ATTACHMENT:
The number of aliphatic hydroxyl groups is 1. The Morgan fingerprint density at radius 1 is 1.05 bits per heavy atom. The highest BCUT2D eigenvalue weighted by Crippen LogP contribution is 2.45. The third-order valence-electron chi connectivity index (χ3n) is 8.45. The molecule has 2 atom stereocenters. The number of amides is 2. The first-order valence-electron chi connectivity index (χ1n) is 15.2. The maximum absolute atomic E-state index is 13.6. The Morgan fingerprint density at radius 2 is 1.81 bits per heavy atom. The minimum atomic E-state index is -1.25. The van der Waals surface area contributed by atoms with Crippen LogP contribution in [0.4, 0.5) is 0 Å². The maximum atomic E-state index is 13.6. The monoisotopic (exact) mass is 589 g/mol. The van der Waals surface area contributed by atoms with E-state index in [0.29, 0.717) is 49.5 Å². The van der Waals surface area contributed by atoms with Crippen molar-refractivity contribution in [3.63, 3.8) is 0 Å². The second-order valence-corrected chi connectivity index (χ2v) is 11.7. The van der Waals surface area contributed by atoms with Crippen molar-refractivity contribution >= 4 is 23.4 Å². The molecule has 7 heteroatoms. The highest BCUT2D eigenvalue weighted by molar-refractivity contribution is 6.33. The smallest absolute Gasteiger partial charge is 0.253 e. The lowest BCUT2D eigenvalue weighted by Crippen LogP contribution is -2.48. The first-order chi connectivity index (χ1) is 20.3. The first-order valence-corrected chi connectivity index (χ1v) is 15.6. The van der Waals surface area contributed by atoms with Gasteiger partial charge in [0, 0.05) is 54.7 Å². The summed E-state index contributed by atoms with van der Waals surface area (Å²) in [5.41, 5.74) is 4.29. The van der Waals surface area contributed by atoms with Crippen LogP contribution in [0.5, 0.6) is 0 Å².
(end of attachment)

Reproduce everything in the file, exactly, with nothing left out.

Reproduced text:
The number of aliphatic hydroxyl groups is 1. The Morgan fingerprint density at radius 1 is 1.05 bits per heavy atom. The highest BCUT2D eigenvalue weighted by Crippen LogP contribution is 2.45. The third-order valence-electron chi connectivity index (χ3n) is 8.45. The molecule has 2 atom stereocenters. The number of amides is 2. The first-order valence-electron chi connectivity index (χ1n) is 15.2. The maximum absolute atomic E-state index is 13.6. The Morgan fingerprint density at radius 2 is 1.81 bits per heavy atom. The minimum atomic E-state index is -1.25. The van der Waals surface area contributed by atoms with Crippen LogP contribution in [0.4, 0.5) is 0 Å². The maximum atomic E-state index is 13.6. The monoisotopic (exact) mass is 589 g/mol. The van der Waals surface area contributed by atoms with E-state index in [0.29, 0.717) is 49.5 Å². The van der Waals surface area contributed by atoms with Crippen molar-refractivity contribution in [3.63, 3.8) is 0 Å². The second-order valence-corrected chi connectivity index (χ2v) is 11.7. The van der Waals surface area contributed by atoms with Crippen molar-refractivity contribution >= 4 is 23.4 Å². The molecule has 7 heteroatoms. The highest BCUT2D eigenvalue weighted by molar-refractivity contribution is 6.33. The smallest absolute Gasteiger partial charge is 0.253 e. The lowest BCUT2D eigenvalue weighted by Crippen LogP contribution is -2.48. The first-order chi connectivity index (χ1) is 20.3. The first-order valence-corrected chi connectivity index (χ1v) is 15.6. The van der Waals surface area contributed by atoms with Gasteiger partial charge in [0, 0.05) is 54.7 Å². The summed E-state index contributed by atoms with van der Waals surface area (Å²) in [5.41, 5.74) is 4.29. The van der Waals surface area contributed by atoms with Crippen LogP contribution in [0.5, 0.6) is 0 Å².